Friday, December 22, 2006

The Countdown to Christmas Concludes with Candy

Here's a really tasty Christmas treat: An Al Parker illustration from 1962! By 1961 Parker had mostly packed up his brushes and moved to California, so post-'61 Parkers are rare indeed.Just as the candies in your Christmas stocking were a jumble of shapes and flavours, these candy ads I'm running to conclude the Countdown to Christmas come in a variety of styles and are here for a variety of reasons...
The Clark bar ad is here just because its so darn cute.

But I had an ulterior motive for running the Dubble Bubble ads. Those little pink bricks with the comicstrip in the wrapper have a long history and were a constant source of much-needed sugar for generations of North American kids, myself included.

And subsequently, Dubble Bubble's mascot, "Pud", has been a constant companion and source of lame kid-humour for generations as well.

That's why I'm so proud to be the most recent illustrator to redesign Dubble Bubble's Pud for the current generation of gum-chewing kids! Over the holidays I'll be posting the story of how this Canadian kid got the job of updating "America's Original" Pud over on my other blog, Leifdrawing101. It's been quite some time since I posted anything there and I hope to rectify that situation in the new year.
For now, Today's Inspiration is going on Christmas vacation. I've already got some fantastic classic illustration topics in the works for the New Year so we'll see you back here in January 2007. And if you're not a fan of candy, Santa says, "PeelaBanana!"

Thursday, December 21, 2006

Shoot! Its Christmastime, Y'all!

Yeah, this is supposed to be a classic illustration blog... but sometimes I come across the craziest stuff that, in spite of it not being illustrated, I absolutely have to share with you. This is one of those times.Honestly, when I saw this, I had to double-check the cover to see if I was flipping through National Lampoon instead of Boys' Life.

Sung to the tune of "The Most Wonderful Day of the Year" from the classic Rudolph TV special:

A shotgun for Sally
A rifle for Sue
Let's get little Jimmy
His first .22
'cause Christmastime is heeeeere
The most wonderful day of the yeeeear!

I love the conspiratorial tone of the copywriting in some of these ads. It really speaks to what the agency's market research must have indicated: everybody thinks guns are dangerous - but us good ol' boys know better, don't we! Now we just need to pull a fast one on the Missus and we'll be huntin' us a wild turkey for Christmas dinner, sure as shootin'!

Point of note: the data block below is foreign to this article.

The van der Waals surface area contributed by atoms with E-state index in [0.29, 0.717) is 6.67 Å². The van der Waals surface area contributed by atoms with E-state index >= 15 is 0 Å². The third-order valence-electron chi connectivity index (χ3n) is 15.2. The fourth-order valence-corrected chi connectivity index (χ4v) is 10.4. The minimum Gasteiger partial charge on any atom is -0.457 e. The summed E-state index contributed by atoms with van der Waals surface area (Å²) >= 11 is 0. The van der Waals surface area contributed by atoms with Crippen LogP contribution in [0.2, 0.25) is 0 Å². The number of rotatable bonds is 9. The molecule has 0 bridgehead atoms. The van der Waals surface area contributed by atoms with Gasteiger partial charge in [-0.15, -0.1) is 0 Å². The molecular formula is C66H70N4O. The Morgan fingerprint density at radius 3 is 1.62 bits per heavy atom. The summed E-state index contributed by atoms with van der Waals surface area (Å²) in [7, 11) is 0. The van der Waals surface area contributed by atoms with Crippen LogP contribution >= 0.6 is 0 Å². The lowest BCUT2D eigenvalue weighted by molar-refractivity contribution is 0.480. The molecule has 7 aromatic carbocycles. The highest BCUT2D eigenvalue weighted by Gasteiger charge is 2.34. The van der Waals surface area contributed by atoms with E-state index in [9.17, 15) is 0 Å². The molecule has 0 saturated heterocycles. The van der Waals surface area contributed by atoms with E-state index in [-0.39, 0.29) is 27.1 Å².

Now before all you gun nuts - er, um, I mean "sports and target shooting enthusiasts" start blasting me with another barrage of accusations of racism and so on, I want to assure you, I respect your right to keep your guns until they pry them from your cold, dead etc, etc.
But really, if you can look at these ads and not find anything remotely amusing about them, then I think you better add one more item to your Christmas wish list: a sense of humour.

Merry Christmas, y'all!

Art Seiden's Littlest Christmas Tree

This isn't the only Christmas story Art Seiden illustrated for Coronet. Last year during the Countdown to Christmas I showed you a 1955 Seiden story called The Littlest Snowman. This one from '53 is rather more austere - but don't let that fool you - the charm is in the details of the tiny figures Seiden drew around the base of each image. Make sure you take a moment to examine these pictures closely at their full size.

And if, like me, you're a serious Seiden fan, and your Santa is still asking for last-minute gift suggestions, why not wish for an Art Seiden original or two for Christmas! (And that was only a half-way disguised hint, Santa, in case you're listening).

All of these images have been added to my Art Seiden Flikr set.

Wednesday, December 20, 2006

Father... Christmas